Some call it “Eisenhower’s Pine” but I like Eisenhower’s Tree better. (plus it’s also more popular.) It used to be located on the 17th hole 210 yards from the tee. President Dwight D. Eisenhower, who was a member at Augusta National hit that tree so many times that he proposed that it be cut down. The board successfully lobbied President Eisenhower against this and kept it in play.
Unfortunately in 2014 was eventually cut down due to an ice storm. Not to worry though Augusta National Golf Club saved two grafts and a seedling from Eisenhower’s Tree and eventually will replant it. A location has not been determined yet.
Why are you highlighting something that no longer exists? Good question. When Augusta National finds the perfect location to plant Eisenhower’s tree in the near future, you will have details around this and understand exactly what everyone is talking about!
Ike’s Pond is a spring-fed, three-acre pond on the eastern part of the Augusta National Golf Club grounds. Number 8 and 9 holes play around Ike’s Pond.
Ike’s pond is man-made, and named after World War II General and United States President Dwight D. Eisenhower who suggested its creation. Eisenhower loved to fish and suggested to Augusta National founder and chairman Clifford Roberts that building a dam to impound the spring would create such a great fishing hold.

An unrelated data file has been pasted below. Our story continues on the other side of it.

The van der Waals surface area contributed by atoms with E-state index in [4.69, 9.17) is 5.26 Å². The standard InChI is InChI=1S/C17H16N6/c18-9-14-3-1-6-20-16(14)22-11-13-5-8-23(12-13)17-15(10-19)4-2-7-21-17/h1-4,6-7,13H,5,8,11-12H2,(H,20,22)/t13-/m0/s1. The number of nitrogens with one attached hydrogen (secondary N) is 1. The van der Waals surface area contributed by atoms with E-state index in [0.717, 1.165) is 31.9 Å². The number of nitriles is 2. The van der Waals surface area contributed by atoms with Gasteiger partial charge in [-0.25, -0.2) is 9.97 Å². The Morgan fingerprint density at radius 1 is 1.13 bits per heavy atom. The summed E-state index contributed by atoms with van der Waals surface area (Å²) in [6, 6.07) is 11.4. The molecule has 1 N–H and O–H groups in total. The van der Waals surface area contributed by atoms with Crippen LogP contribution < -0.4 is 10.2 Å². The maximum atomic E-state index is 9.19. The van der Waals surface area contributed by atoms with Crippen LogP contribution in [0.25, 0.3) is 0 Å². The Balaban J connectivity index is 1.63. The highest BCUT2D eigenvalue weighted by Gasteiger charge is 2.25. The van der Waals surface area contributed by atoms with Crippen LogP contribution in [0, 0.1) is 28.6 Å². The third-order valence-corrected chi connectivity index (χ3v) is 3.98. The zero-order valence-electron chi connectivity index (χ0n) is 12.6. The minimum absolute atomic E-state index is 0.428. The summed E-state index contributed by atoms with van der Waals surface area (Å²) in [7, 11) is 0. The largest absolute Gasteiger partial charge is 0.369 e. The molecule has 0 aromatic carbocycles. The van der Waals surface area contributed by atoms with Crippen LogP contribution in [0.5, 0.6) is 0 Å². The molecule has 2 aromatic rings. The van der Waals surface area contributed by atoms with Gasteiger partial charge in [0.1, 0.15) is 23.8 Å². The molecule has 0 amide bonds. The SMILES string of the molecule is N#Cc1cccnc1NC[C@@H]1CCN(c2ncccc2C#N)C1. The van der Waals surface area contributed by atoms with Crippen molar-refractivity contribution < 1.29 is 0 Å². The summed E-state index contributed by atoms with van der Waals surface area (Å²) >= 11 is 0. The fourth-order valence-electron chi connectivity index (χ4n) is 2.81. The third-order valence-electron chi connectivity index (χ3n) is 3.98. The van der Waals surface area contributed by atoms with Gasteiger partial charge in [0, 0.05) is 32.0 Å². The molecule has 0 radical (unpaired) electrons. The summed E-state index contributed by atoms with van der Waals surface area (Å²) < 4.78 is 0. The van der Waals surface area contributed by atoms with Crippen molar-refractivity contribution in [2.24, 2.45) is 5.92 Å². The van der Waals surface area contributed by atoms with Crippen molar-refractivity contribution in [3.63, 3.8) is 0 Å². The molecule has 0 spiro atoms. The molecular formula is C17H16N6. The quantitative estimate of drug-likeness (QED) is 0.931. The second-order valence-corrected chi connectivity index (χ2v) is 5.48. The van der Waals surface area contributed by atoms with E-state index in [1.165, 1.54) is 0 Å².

Roberts liked the idea. The dam was built right where Eisenhower suggested, and Ike’s Pond was created.
Rae’s Creek cuts across the southeastern corner of the Augusta National property. It flows along the back of the 11th green, in front of the 12th green, and ahead of the 13th tee. A tributary (but not Rae’s Creek itself) snakes up the side of the 13th fairway and crosses in front of the 13th green.
Rae’s Creek is named after John Rae who’s home was built on the creek and died in 1789. In 1765 Rae built a Grist mill on the banks of the creek and was used as a fortress that kept local residents safe against Indian attacks.
I LOVE Ben Hogan and you should to. Not because he was the best golfer of all time (I guess some would argue that point) but because he believed in EXCELLENCE in every aspect of life. Ben Hogan won the master’s in 1953 with then a record score of 274 which prompted Augusta’s leadership to name the bridge after Ben Hogan.